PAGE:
Cost, effectiveness are risks of bailout

As the federal government steps to the center of the financial crisis, crafting plans to take ownership of hundreds of billions of dollars in bad mortgages, a pair of simple questions rise to the fore: Will this intervention be enough restore order? And what will this grand rescue cost taxpayers?

The Treasury Department has in recent weeks unleashed an astonishing array of initiatives to stave off catastrophe. It took over the country's largest mortgage finance companies and put untold billions of taxpayer dollars on the line to prop up other lenders.

Now, the government is dispensing with rescuing one company at a time and is instead taking on a vast pile of bad debt in one gulp. If it all comes to pass – if Uncle Sam becomes the repository for the radioactive leftovers of bad real estate bets – will the crisis lift? Will the fear that has kept banks clinging to their dollars, starving the economy of capital, give way to free-flowing credit?

There are many skeptics of the Treasury's proposal, though there is wide agreement that some kind of broad intervention is necessary.

“It goes a long way. It ameliorates it very substantially,” said Alan Blinder, a former vice chairman of the board of governors at the Federal Reserve who has said for months that the government must step in to buy mortgage-linked investments.

“We're deep into ‘Alice in Wonderland's' rabbit hole,” he said.

But significant skepticism confronts the initiative. Under a proposal circulating Saturday, the Treasury could spend as much as $700 billion to buy mortgage-linked investments, then sell what it can as it works out the details of the loans. But no one really knows what this cosmically complex web of finance will be worth, making the final price tag for the taxpayer unknowable. One may just as well try to predict the weather three years from Tuesday.

Some question the prudence of adding to the nation's overall debt at a time when the Treasury relies on the largesse of foreigners to cover the bills. Most broadly, what are the longer-term costs of the government stepping in to restore order after so many wealthy financiers have become so much wealthier through what now seem like reckless bets on real estate – bets now covered with public dollars?

Also, what message does that send to the next investment bank caught up in the next speculative bubble and contemplating the risks of jumping in while wondering who is ultimately on the hook if things go awry?

Many economists say such questions are beside the point. The nation is gripped by the worst financial crisis since the Great Depression. Before Thursday night, when the Treasury secretary, the Federal Reserve chairman and leaders on Capitol Hill proclaimed their intentions to take over bad debts, the prognosis for the American financial system was sliding from grim toward potentially apocalyptic.

“It looked like we might be falling into the abyss,” Blinder said.

As the details of the government's plans are hashed out, no hallelujah chorus is wafting across Washington, down Wall Street or through the glistening condos of the nation. Too many households are having trouble paying their mortgages. Too many people are out of work. Too many banks are bloodied.

Still, the prospect that the government is preparing to wade in deep – perhaps sparing families from foreclosure and banks from insolvency – has muted talk of the most dire possibilities: a severe shortage of credit that would crimp the availability of finance for many years, effectively halting economic growth.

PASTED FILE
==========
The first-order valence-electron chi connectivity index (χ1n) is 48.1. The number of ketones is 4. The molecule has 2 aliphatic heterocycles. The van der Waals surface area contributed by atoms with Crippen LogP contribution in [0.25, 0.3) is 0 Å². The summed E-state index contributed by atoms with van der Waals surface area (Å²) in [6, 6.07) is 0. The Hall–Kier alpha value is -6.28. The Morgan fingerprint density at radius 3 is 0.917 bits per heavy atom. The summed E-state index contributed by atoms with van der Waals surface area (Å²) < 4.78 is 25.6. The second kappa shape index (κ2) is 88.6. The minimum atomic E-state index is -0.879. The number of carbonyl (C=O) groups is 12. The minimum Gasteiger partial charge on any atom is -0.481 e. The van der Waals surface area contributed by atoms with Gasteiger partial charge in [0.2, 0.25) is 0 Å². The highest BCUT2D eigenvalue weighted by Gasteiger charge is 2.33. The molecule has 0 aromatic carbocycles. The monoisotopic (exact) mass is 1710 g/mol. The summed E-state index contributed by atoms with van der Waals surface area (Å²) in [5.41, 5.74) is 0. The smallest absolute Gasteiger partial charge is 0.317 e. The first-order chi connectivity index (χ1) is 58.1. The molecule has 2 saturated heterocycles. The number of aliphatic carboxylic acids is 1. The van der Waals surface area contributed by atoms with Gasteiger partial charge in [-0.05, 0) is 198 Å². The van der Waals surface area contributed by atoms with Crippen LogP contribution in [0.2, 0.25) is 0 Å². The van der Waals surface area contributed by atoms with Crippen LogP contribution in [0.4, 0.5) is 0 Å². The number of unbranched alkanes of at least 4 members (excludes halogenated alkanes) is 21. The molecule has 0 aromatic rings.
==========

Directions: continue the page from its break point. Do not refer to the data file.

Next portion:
“The risk of ending up like Japan, with 10 years of stagnation, is now much lessened,” said Nouriel Roubini, an economist at New York University. “The recession train has left the station, but it's going to be 18 months instead of five years.”

If the plan works, it will attack the central cause of American economic distress – the continued plunge in housing prices. If banks resumed lending more liberally, mortgages would become more readily available. That would give more people the wherewithal to buy homes, lifting housing prices or at least preventing them from falling further. This would prevent more mortgage-linked investments from going bad, further easing the strain on banks. As a result, the current downward spiral would end and start heading up.

“It's easy to forget amid all the fancy stuff – credit derivatives, swaps – that the root cause of all this is declining house prices,” Blinder said. “If you can reverse that, then people start coming out of their foxholes and start putting their money in places they have been too afraid to put it.”

For many Americans, the events that have transfixed and horrified Wall Street in recent days – the disintegration of supposedly impregnable institutions, government bailouts with 11-figure price tags – have been less stunning than inscrutable. The headlines proclaim that the taxpayer now owns the mortgage finance giants Fannie Mae and Freddie Mac, along with the liabilities of a mysterious colossus called the American Insurance Group, which, as it happens, insures against corporate defaults. Much like the human appendix, these were organs whose existence was only dimly evident to many until the pain began.

And yet these institutions are deeply intertwined with the American economy. When the financial system is in danger, it stops investing and lending, depriving ordinary people of financing for homes, cars and education. Businesses cannot borrow to launch and expand.

“Wall Street isn't this island to itself,” said Jared Bernstein, senior economist at the labor-oriented Economic Policy Institute. “Even people with good credit histories are having a very hard time getting loans at terms that make sense. If that gets worse, we're going to be stuck in the doldrums for a very long time, because that directly blocks healthy economic activity.”